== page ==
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Behind The ClothIng On “The Voice”: Head Costume Designer Erin Hirsh

By: Marjorie Galas

No material, or the unusual sources she acquires it from, are off limits to costume designer Erin Hirsh. She’s utilized everything from bullet casings found at an Army Navy surplus store to lightening technology, designed in conjunction with NASA engineers, that she worked into the illuminated jacket and sunglasses Kanye West wore during his Grammy performance of “Stronger.” The jacket was such a marvel that it has since been acquired by the Grammy Museum for its permanent collection.

“It’s all game,” said Hirsh. “I like to take things out of context, like going into a Home Depot and grabbing hardware and other material I can work into a design.”

Currently, Hirsh is gearing up for some unique costume designs fans will soon see on the return of the Emmy winning competition show “The Voice.” Heading into its ninth season, Hirsh has been head costume designer for every episode (with the exception of the fifth season.) She’s also worked on commercials (Covergirl, Absolut), print campaigns, music videos and live performances by West, Ceelo Green, and Rihanna, to name a few. However, costume design was not her first passion; she was a modern dancer from her teens into her twenties. During her mid-twenties, she began choreographing routines, and found she had a desire to create the dancer’s wardrobe.

“I was a little naïve when I began designing clothing for the dancers (I was choreographing),” said Hirsh. “My grandmother had been a textile designer in the 30s. I spoke with her about colors and lighting, and I just kind of fell into it.”

As Hirsh became increasingly interested in costume design, she began reaching out for opportunities where she could develop her skills. A lucky break came when she connected with the team supporting rapper Eve, who was just beginning to erupt in the music world. Hirsh remained Eve’s stylist for several years, where she began infusing her knowledge of the human figure in movement with material that drapes, accentuates and elevates a performer’s presence on stage.

“My dance background helped me more with defining a silloutte,” said Hirsh. “I understood what they needed to look and feel their best when performing.”

When Hirsh stepped into her role as head costume designer on “The Voice,” she encountered the need to learn about the contestants prior to their first meeting. Two to three weeks before arriving onto the show, Hirsh and her team send the individuals style sheets. The sheets help informed Hirsh of the contestant’s favorite colors, styles, tastes and overall aesthetic sensibilities. Using this information, along with the contestant’s measurements, she generally has a week to put together what they will be wearing on stage.

Her tight timeline doesn’t always allow her to build each outfit. However, she always alters the pieces she acquires, using a wide variety of material to accent and enhance the look. Frequenting shops throughout Greater Los Angeles she looks for fun fabric or objects that will work as trim and embellishments, enhancing the performer while not interfering with the camera or audio. While she quickly learned that nylon and linen hold up poorly on camera, finding the right type of jewelry or elements that enhance the costumes that don’t disrupt sound quality remains an ongoing path of discovery.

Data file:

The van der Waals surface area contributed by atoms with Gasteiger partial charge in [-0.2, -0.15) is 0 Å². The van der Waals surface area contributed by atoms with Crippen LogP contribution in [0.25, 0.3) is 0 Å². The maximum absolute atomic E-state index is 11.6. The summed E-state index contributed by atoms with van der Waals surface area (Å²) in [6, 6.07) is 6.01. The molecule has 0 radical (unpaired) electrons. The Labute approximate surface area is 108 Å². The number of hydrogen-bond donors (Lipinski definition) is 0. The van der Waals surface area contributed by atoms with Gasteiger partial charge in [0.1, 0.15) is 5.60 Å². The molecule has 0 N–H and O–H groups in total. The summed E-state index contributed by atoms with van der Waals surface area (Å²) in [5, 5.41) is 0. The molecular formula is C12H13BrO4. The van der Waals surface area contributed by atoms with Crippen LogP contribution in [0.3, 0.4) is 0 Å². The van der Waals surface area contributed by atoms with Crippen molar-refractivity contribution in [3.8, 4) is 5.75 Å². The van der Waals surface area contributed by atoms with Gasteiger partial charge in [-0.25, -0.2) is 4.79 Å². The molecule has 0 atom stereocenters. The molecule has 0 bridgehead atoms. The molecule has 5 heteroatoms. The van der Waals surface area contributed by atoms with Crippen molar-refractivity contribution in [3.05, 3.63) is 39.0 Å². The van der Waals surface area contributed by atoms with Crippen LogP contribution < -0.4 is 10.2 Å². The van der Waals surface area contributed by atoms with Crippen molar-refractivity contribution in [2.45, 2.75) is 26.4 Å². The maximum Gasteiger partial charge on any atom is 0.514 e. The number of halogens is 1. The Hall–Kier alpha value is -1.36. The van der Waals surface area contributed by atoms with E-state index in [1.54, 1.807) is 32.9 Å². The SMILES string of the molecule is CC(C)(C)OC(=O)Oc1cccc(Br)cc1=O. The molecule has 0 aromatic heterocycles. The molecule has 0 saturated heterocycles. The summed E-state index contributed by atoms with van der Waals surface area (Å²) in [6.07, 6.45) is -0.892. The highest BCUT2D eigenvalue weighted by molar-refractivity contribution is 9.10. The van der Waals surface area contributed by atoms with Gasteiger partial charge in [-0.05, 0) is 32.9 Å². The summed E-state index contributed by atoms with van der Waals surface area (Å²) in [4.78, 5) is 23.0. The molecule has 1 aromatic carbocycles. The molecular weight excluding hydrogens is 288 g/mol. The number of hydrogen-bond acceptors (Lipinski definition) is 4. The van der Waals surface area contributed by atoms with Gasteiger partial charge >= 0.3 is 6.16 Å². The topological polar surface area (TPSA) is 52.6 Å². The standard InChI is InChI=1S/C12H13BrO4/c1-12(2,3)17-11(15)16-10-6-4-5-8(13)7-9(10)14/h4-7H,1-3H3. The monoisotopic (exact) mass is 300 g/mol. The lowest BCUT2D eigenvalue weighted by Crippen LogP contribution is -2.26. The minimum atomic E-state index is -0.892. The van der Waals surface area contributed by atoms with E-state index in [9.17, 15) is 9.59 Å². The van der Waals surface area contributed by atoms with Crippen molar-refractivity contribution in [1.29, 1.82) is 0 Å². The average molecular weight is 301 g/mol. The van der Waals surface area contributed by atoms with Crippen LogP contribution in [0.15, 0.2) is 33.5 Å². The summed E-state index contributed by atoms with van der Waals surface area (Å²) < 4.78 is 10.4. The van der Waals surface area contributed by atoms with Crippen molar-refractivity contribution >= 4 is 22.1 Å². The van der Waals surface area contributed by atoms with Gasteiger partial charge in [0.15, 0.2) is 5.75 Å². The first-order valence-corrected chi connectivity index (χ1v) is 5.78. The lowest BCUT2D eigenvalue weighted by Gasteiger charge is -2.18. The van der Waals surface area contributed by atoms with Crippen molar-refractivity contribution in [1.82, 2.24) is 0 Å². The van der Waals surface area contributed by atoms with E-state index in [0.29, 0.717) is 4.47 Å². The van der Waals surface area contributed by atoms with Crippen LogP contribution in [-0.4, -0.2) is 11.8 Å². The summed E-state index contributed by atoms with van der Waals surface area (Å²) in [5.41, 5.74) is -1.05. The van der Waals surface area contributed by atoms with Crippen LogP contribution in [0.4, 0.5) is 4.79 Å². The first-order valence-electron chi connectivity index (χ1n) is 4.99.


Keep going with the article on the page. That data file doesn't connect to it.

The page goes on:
“Jewelry, material that rustles or rattles, any sort of noise presents a battle for the sound engineers,” said Hirsh.

Instead of being deterred from using particular metals or material, she stays “ahead of the game” by sharing it with the audio engineers to determine if it will be problematic well in advance of using it. Most of the designs created on a weekly basis, once the show is in its live phase, require quick thinking and working on the fly. Whenever possible, the team will repurpose material or even specific pieces, such as a leather jacket they’ve altered and changed from season to season.

While it’s hard for Hirsh to pin point a particular costume or creation from the past seasons that she would call her “favorite”, she does cherish the opportunities she has working with plus size contestants. While there are a number of companies that design plus sized fashions, there are few that create the types of styles contestants feel define their on stage personas.

“There was a contestant who was a larger man who was very stylish,” recalled Hirsh. “There was no brand, especially for men, that came to mind when it came down to outfits (for him to wear during the competition.) I really like working with them, to create things they feel great in.”

While the majority of the coaches on the show have their own stylists who outfit them from show to show, Hirsh has been able to provide the styles Blake Shelton wears each episode. “He’s more traditional – he has an established look so I’m not trying to recreate him,” said Hirsh. “He’s just a great guy, I really enjoy working with him.” As to what we can expect to see the contestants wearing this season, Hirsh says, “Stay tuned.”

As the season progresses, fans can expect to see many unique items incorporated into the contestants’ costumes.  One element that Hirsh has not yet been able to explore, but would love to play around with,  is 3D printing.

“It’s costly at this point in time, but I think it would be a great can of worms to open,” said Hirsh.

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